By Bud Scoppa
Donald Fagen and Walter Becker don’t play by the rules. They won’t tour, they won’t talk to interviewers, they won’t keep a band together — instead they prefer to ship out their best players to the Doobie Brothers and hire hand-picked freelance musicians for specific parts on specific tracks (they’ve been known to fly players from New York to Los Angeles just to lay down 30-second solos).
Fagen and Becker write lyrics so cryptically personalized that they seem like riddles and, in an age in which most rock groups strive to synthesize raunch in the studio, Steely Dan make immaculately clean rock & roll records. Miraculously, this resolutely unorthodox approach works: in five attempts dating back to 1972, this “band” (for want of a better term) has made five of the best records of the ‘70s. The Royal Scam sounds like the cream of the crop and one of the finest albums of the year.
There’s more wit, imagination, and musical sophistication in the songs and structures of The Royal Scam than on any LP I’ve heard in ages. The playing of hired hands such as guitarists Elliot Randall and Larry Carlton, drummers Rick Marotta and Bernard Purdie, and keyboardist Paul Griffin is not only marvelously inventive but also perfectly integrated into the song settings. It seems almost criminal that individual parts aren’t credited: the voice-box lead guitar in “Haitian Divorce,” which somehow unites a satiny, muted-cornet tone with a nastily jagged edge, and the furiously syncopated jazz piano in “The Fez” — to cite salient examples — carry signatures so strong and individualized that they shouldn’t remain anonymous.
There’s nothing anonymous, however, about the songs, singing, and overall dynamics of The Royal Scam: Fagen and Becker have developed a style so singular that it’s instantly recognizable. Fagen — who unaccountably spent the first three years of Steely Dan’s existence trying to find the right lead vocalist for the group — has now apparently accepted the fact that if he wants it done right, he’ll have to do it himself. He’s surely one of the most inventive singers in pop, and who else but the writer of these tricky, tragicomic songs could sing them with the necessary understanding? Outside of Randy Newman, I can’t imagine a writer-singer who could think up — let alone pull off — songs about prehistoric cave paintings (“Before the fall/When they wrote it on the wall/When there wasn’t even any Hollywood”), a chemist-drug dealer with too much integrity for his own good (“Is there gas in the car?/I think the people down the hall/Know who you are”), or homicidal jealousy (“Turn up the Eagles/The neighbors are listening”).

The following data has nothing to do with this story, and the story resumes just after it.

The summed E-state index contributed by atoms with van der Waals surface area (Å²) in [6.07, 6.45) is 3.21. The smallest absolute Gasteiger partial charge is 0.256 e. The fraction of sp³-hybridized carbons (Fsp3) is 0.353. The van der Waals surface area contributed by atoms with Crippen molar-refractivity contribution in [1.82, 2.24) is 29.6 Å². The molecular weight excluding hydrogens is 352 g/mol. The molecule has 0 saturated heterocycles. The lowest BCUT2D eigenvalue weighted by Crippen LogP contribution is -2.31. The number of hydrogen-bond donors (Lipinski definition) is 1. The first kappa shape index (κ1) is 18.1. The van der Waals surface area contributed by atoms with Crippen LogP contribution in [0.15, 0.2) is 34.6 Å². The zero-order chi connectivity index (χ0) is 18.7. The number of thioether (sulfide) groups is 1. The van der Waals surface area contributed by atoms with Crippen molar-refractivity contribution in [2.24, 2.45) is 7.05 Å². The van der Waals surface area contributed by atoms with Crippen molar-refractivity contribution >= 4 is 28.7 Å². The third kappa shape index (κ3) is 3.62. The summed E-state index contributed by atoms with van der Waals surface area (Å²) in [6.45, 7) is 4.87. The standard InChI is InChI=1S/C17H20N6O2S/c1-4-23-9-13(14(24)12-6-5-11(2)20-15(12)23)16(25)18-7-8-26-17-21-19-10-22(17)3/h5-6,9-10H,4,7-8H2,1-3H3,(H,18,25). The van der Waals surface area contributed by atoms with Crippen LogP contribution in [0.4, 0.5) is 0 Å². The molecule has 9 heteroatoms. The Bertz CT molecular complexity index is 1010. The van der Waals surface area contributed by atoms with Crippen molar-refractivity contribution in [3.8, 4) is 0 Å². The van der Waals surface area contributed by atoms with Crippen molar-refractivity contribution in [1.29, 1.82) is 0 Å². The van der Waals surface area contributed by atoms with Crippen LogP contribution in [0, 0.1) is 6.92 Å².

Throughout the album’s nine songs, the Fagen-Becker team is in top form, but nowhere more so than in the disturbingly funny “Haitian Divorce,” where the writers work a Godard-like process comment into the middle of the narrative:
At the Grotto
In the easy chair
Sits the Charlie with the lotion
And the kinky hair
When she smiled she said it all
The band was hot so
They danced the famous merango
Now we dolly back
Now we fade to black
They’re utterly calculated, perverse, and — like the “Show Biz Kids” they described a couple years back—”They don’t give a fuck about anybody else.” But somehow these elitist oddballs continue to make remarkably human records — records I can’t help falling in love with. Let ’em do it their way.